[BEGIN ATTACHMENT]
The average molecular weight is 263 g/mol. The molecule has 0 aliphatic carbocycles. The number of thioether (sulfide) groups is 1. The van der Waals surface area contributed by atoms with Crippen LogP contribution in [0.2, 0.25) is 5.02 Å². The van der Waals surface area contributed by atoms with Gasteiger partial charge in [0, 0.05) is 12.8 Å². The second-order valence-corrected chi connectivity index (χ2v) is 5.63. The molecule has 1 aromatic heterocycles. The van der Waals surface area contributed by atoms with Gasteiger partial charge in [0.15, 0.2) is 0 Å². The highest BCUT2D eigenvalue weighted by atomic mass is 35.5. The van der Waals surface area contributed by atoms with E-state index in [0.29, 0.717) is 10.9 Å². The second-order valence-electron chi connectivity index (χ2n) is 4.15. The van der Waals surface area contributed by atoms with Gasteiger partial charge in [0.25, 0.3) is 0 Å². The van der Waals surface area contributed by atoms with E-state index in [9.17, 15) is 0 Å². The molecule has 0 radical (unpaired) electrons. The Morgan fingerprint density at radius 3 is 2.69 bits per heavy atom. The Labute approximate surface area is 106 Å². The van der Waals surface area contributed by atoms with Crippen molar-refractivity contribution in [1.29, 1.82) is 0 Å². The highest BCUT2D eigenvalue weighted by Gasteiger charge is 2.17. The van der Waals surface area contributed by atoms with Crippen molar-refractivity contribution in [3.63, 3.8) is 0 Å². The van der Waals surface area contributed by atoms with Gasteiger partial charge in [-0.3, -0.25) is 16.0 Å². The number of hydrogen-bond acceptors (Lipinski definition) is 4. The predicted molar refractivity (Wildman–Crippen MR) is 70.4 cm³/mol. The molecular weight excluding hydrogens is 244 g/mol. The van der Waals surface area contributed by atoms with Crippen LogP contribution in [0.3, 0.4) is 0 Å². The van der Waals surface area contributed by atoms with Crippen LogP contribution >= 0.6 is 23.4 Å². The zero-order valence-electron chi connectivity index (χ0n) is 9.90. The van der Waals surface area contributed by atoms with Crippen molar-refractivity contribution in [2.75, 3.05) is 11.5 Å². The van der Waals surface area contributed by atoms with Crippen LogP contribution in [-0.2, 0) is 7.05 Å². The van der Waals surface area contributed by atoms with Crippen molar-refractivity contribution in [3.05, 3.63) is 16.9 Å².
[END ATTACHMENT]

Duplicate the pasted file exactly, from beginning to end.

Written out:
The average molecular weight is 263 g/mol. The molecule has 0 aliphatic carbocycles. The number of thioether (sulfide) groups is 1. The van der Waals surface area contributed by atoms with Crippen LogP contribution in [0.2, 0.25) is 5.02 Å². The van der Waals surface area contributed by atoms with Gasteiger partial charge in [0, 0.05) is 12.8 Å². The second-order valence-corrected chi connectivity index (χ2v) is 5.63. The molecule has 1 aromatic heterocycles. The van der Waals surface area contributed by atoms with Gasteiger partial charge in [0.15, 0.2) is 0 Å². The highest BCUT2D eigenvalue weighted by atomic mass is 35.5. The van der Waals surface area contributed by atoms with E-state index in [0.29, 0.717) is 10.9 Å². The second-order valence-electron chi connectivity index (χ2n) is 4.15. The van der Waals surface area contributed by atoms with Gasteiger partial charge in [0.25, 0.3) is 0 Å². The van der Waals surface area contributed by atoms with E-state index in [9.17, 15) is 0 Å². The molecule has 0 radical (unpaired) electrons. The Morgan fingerprint density at radius 3 is 2.69 bits per heavy atom. The Labute approximate surface area is 106 Å². The van der Waals surface area contributed by atoms with Crippen molar-refractivity contribution in [1.29, 1.82) is 0 Å². The highest BCUT2D eigenvalue weighted by Gasteiger charge is 2.17. The van der Waals surface area contributed by atoms with Crippen molar-refractivity contribution in [3.63, 3.8) is 0 Å². The van der Waals surface area contributed by atoms with Gasteiger partial charge in [-0.3, -0.25) is 16.0 Å². The number of hydrogen-bond acceptors (Lipinski definition) is 4. The predicted molar refractivity (Wildman–Crippen MR) is 70.4 cm³/mol. The molecular weight excluding hydrogens is 244 g/mol. The van der Waals surface area contributed by atoms with Crippen LogP contribution in [0.3, 0.4) is 0 Å². The van der Waals surface area contributed by atoms with Crippen LogP contribution >= 0.6 is 23.4 Å². The zero-order valence-electron chi connectivity index (χ0n) is 9.90. The van der Waals surface area contributed by atoms with Crippen molar-refractivity contribution in [2.75, 3.05) is 11.5 Å². The van der Waals surface area contributed by atoms with Crippen LogP contribution in [-0.2, 0) is 7.05 Å². The van der Waals surface area contributed by atoms with Crippen molar-refractivity contribution in [3.05, 3.63) is 16.9 Å².